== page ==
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I thought riding the 38 Geary would be horrible—I was wrong

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Troubled and trafficked San Francisco bus line atones

Steeling myself for Transportation Week’s worst rush-hour challenge, I expected-slash-hoped for a hellish commute aboard the sluggish and odorous 38-Geary. After all, when I rode this line daily on the regular nearly a decade ago, it was a jam-packed ride, a crotch-to-butt nightmare come to life.

This ostensibly simple line, which runs ramrod straight east to west from downtown San Francisco to the Outer Richmond, has gained a reputation over the years as the city’s most brutal trip in the during busy hours.

On average, it handles 55,270 average daily boardings, making it one of the busiest bus corridors west of the Mississippi.

Not having taken the 38 during peak hours in eons—living in downtown San Francisco does have privileges; namely, a lack of lengthy commute—I braced myself on an unusually warm Tuesday evening to tame the Geary beast.

Hopping on a 38 Geary Rapid at Fremont and Market at around 5:15 p.m. (the route’s initial stop) the first thing that struck me was the lack of queue. Where was everyone? No matter. I jumped aboard, took off my backpack, and scurried around rat-like to find a seat. However, there was no little need to fret as there were seats aplenty.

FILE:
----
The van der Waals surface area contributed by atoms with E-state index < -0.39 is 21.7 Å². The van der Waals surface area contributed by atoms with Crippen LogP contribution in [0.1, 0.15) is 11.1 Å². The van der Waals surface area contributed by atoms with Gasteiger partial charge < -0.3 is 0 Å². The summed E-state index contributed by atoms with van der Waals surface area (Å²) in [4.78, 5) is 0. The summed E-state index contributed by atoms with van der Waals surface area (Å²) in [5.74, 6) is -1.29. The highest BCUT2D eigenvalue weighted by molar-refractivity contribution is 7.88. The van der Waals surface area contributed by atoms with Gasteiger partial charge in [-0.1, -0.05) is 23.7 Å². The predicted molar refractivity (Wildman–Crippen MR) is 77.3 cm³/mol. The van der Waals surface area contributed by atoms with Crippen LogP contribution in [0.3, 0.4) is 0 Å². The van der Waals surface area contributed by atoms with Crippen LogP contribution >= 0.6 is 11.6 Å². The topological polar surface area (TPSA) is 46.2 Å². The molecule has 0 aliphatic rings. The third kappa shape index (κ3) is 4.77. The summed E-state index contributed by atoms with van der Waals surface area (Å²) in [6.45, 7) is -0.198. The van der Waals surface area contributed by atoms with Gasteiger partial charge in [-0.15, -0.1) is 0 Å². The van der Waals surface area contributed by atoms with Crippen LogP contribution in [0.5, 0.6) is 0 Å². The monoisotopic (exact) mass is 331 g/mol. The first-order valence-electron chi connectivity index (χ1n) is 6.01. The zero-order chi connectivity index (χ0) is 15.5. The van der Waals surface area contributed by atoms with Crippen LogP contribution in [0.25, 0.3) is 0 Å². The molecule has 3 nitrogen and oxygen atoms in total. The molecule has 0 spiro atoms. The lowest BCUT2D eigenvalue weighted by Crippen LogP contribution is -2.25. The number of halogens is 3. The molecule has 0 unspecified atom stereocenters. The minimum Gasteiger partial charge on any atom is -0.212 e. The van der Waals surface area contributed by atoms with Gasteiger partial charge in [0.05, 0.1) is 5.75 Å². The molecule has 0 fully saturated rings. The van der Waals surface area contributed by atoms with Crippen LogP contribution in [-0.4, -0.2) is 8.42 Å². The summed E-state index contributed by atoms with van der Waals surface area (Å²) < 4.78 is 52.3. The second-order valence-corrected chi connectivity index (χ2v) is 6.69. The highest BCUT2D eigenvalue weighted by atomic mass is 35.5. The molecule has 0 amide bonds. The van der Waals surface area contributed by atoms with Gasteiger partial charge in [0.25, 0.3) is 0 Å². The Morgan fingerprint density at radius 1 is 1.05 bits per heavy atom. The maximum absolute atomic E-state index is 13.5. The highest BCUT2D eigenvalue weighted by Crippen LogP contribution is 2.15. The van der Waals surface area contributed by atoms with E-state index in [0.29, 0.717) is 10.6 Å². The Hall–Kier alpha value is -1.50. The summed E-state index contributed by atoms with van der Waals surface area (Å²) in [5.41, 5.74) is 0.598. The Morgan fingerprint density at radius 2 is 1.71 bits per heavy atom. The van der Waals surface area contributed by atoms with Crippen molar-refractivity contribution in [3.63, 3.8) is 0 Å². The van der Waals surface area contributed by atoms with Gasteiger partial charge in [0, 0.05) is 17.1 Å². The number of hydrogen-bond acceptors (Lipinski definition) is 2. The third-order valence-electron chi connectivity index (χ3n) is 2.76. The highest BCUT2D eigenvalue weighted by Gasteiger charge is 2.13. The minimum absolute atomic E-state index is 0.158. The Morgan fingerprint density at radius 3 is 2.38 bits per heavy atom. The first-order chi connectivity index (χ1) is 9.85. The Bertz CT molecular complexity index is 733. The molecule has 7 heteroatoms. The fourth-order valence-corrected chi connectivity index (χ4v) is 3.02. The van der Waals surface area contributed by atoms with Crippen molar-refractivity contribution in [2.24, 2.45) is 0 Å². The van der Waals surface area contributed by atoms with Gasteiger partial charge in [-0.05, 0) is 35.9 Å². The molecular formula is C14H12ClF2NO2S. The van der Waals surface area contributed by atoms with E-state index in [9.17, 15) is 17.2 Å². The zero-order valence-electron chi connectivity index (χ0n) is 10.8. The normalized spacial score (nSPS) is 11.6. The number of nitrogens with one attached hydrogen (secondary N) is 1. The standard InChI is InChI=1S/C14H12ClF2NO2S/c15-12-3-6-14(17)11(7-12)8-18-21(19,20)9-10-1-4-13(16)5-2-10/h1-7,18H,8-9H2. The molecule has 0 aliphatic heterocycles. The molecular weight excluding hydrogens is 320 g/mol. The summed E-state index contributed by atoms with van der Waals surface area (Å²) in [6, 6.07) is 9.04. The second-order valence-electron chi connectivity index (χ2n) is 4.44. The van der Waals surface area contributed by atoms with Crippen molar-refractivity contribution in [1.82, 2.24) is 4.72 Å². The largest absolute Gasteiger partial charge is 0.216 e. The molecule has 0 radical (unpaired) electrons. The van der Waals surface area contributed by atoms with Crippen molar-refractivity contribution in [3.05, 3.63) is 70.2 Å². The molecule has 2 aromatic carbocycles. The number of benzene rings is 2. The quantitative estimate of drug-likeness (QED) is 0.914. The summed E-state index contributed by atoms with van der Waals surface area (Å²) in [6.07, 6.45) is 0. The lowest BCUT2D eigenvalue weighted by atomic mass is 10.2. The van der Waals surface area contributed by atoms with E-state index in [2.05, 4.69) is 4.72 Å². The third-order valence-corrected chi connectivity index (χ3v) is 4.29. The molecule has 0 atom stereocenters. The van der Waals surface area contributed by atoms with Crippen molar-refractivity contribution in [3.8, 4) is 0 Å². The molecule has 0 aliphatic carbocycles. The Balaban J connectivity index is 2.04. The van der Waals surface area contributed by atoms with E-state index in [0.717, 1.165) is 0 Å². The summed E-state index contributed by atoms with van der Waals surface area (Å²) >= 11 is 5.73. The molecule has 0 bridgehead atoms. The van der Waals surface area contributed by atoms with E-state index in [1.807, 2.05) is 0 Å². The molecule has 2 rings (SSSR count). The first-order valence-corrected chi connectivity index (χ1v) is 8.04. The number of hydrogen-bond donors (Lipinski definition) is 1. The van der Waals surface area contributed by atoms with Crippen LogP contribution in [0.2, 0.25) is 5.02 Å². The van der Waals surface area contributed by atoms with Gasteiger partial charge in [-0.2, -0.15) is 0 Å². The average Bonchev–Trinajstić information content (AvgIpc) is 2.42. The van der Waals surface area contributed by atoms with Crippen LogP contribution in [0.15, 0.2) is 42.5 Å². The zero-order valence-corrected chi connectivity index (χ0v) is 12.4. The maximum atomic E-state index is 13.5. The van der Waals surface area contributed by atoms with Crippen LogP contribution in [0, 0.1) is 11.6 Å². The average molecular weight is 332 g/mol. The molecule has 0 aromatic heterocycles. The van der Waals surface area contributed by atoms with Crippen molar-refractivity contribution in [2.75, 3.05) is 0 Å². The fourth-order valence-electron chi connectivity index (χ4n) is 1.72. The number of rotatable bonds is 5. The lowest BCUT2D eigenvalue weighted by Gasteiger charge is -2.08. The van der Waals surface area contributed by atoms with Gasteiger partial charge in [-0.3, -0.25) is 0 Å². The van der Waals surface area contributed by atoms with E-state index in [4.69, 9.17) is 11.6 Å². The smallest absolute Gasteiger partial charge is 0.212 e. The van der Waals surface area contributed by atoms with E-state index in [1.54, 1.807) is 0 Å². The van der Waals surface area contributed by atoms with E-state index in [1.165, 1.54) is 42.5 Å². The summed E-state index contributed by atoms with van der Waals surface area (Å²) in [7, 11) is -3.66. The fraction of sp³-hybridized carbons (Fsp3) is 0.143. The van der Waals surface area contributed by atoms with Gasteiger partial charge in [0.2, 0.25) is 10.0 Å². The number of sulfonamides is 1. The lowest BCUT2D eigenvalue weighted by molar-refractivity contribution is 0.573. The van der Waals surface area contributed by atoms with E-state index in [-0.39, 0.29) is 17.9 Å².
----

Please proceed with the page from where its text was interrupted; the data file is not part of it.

Strange.

Over the next few stops, sweaty commuters boarded the bus. Some but not many. It was hardly the sardine-tin crush I witnessed in bygone commutes. Many riders were able to take a seat. Many riders were able to stand comfortably. As we traversed Geary up to Van Ness, the border between Geary Street and Geary Boulevard, there was still enough room for riders to keep their backpacks on. (A major no-no. I digress.)

What rush?

What’s happening? Did the rapture finally happen? Or was I on one of those rare rush-hour rides that slides in under the nightmare-commute radar?

As the bus approached the Masonic, I jumped off the coach frustrated and confused. An anomalous ride, I assumed. I went back a few stops and climbed aboard a regular 38-Geary line where, once again, I was met with a downright roomy commuting experience, one that bordered on serene.

Now I was pissed.

This line proved too comfortable for rush-hour. Where was the steaminess of an broken NYC subway? Where was the existential anguish that the 405 gives Angelenos on a daily basis?

“SFMTA has been working to improve Geary service with initiatives like new low-floor buses and more frequent Rapid service,” SFMTA’s Erica Kato explains. “Red lanes heading on both Geary and Powell work have resulted in an improved trip-time and better experience for our riders.”

But that’s not all. The 38 still has ways to go.

“Additional improvements are needed to meet rising transportation demands--so while your ride has improved, we have more work to do,” says Kato.

While there are some ride on the 38 that still bungle things up, the new and improved 38 Geary line is a sign that, indeed, some things can change for the better with SFMTA.

Now, if they can only get people to stop wearing their backpacks on the bus. That would be a true transit miracle.